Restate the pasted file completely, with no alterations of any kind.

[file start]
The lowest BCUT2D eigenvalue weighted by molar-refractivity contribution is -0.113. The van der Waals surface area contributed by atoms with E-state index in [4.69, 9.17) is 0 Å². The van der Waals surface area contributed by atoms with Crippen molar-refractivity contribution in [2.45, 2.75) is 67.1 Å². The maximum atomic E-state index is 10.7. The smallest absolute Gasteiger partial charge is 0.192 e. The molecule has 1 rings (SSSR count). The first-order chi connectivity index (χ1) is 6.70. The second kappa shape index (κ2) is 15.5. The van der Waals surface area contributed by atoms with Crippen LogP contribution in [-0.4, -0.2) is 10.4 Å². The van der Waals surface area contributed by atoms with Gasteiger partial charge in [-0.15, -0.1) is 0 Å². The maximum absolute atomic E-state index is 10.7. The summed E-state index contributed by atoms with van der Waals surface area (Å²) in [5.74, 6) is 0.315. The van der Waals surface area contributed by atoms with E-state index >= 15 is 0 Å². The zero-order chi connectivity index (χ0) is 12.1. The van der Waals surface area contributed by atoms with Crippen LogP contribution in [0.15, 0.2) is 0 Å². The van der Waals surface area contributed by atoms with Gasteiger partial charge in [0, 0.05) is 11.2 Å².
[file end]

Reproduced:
The lowest BCUT2D eigenvalue weighted by molar-refractivity contribution is -0.113. The van der Waals surface area contributed by atoms with E-state index in [4.69, 9.17) is 0 Å². The van der Waals surface area contributed by atoms with Crippen molar-refractivity contribution in [2.45, 2.75) is 67.1 Å². The maximum atomic E-state index is 10.7. The smallest absolute Gasteiger partial charge is 0.192 e. The molecule has 1 rings (SSSR count). The first-order chi connectivity index (χ1) is 6.70. The second kappa shape index (κ2) is 15.5. The van der Waals surface area contributed by atoms with Crippen LogP contribution in [-0.4, -0.2) is 10.4 Å². The van der Waals surface area contributed by atoms with Gasteiger partial charge in [-0.15, -0.1) is 0 Å². The maximum absolute atomic E-state index is 10.7. The summed E-state index contributed by atoms with van der Waals surface area (Å²) in [5.74, 6) is 0.315. The van der Waals surface area contributed by atoms with E-state index >= 15 is 0 Å². The zero-order chi connectivity index (χ0) is 12.1. The van der Waals surface area contributed by atoms with Crippen LogP contribution in [0.15, 0.2) is 0 Å². The van der Waals surface area contributed by atoms with Gasteiger partial charge in [0, 0.05) is 11.2 Å².